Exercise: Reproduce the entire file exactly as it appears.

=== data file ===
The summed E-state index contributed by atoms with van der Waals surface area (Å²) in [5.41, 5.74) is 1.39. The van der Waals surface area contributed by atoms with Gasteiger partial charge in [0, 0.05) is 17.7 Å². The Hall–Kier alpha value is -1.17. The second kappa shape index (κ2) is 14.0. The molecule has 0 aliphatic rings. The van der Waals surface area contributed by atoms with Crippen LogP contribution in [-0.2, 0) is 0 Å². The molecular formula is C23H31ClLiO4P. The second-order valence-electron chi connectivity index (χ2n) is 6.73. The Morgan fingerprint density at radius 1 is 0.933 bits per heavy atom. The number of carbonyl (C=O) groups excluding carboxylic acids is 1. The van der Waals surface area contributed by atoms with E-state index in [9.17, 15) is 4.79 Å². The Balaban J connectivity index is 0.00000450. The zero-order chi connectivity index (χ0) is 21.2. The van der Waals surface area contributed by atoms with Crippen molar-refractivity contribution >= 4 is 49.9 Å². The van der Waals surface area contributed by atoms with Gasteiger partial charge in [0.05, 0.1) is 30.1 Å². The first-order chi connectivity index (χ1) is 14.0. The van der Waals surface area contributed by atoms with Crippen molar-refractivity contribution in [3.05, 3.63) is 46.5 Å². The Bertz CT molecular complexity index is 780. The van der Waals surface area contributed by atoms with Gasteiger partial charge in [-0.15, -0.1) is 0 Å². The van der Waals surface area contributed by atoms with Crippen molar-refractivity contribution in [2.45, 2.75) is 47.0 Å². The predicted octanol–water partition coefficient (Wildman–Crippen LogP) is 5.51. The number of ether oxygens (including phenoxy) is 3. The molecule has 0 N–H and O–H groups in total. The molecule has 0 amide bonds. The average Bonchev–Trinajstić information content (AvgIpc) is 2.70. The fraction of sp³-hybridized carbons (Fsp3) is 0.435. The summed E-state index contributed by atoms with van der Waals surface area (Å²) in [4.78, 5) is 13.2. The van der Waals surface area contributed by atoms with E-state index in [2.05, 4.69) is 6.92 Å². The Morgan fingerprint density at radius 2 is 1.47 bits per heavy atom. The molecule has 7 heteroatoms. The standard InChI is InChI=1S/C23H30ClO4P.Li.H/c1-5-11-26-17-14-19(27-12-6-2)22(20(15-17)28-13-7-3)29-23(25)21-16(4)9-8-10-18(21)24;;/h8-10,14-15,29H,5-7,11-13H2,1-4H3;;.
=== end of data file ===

The summed E-state index contributed by atoms with van der Waals surface area (Å²) in [5.41, 5.74) is 1.39. The van der Waals surface area contributed by atoms with Gasteiger partial charge in [0, 0.05) is 17.7 Å². The Hall–Kier alpha value is -1.17. The second kappa shape index (κ2) is 14.0. The molecule has 0 aliphatic rings. The van der Waals surface area contributed by atoms with Crippen LogP contribution in [-0.2, 0) is 0 Å². The molecular formula is C23H31ClLiO4P. The second-order valence-electron chi connectivity index (χ2n) is 6.73. The Morgan fingerprint density at radius 1 is 0.933 bits per heavy atom. The number of carbonyl (C=O) groups excluding carboxylic acids is 1. The van der Waals surface area contributed by atoms with E-state index in [9.17, 15) is 4.79 Å². The Balaban J connectivity index is 0.00000450. The zero-order chi connectivity index (χ0) is 21.2. The van der Waals surface area contributed by atoms with Crippen molar-refractivity contribution >= 4 is 49.9 Å². The van der Waals surface area contributed by atoms with Gasteiger partial charge in [0.05, 0.1) is 30.1 Å². The first-order chi connectivity index (χ1) is 14.0. The van der Waals surface area contributed by atoms with Crippen molar-refractivity contribution in [3.05, 3.63) is 46.5 Å². The Bertz CT molecular complexity index is 780. The van der Waals surface area contributed by atoms with Gasteiger partial charge in [-0.15, -0.1) is 0 Å². The van der Waals surface area contributed by atoms with Crippen molar-refractivity contribution in [2.45, 2.75) is 47.0 Å². The predicted octanol–water partition coefficient (Wildman–Crippen LogP) is 5.51. The number of ether oxygens (including phenoxy) is 3. The molecule has 0 N–H and O–H groups in total. The molecule has 0 amide bonds. The average Bonchev–Trinajstić information content (AvgIpc) is 2.70. The fraction of sp³-hybridized carbons (Fsp3) is 0.435. The summed E-state index contributed by atoms with van der Waals surface area (Å²) in [4.78, 5) is 13.2. The van der Waals surface area contributed by atoms with E-state index in [2.05, 4.69) is 6.92 Å². The Morgan fingerprint density at radius 2 is 1.47 bits per heavy atom. The molecule has 7 heteroatoms. The standard InChI is InChI=1S/C23H30ClO4P.Li.H/c1-5-11-26-17-14-19(27-12-6-2)22(20(15-17)28-13-7-3)29-23(25)21-16(4)9-8-10-18(21)24;;/h8-10,14-15,29H,5-7,11-13H2,1-4H3;;.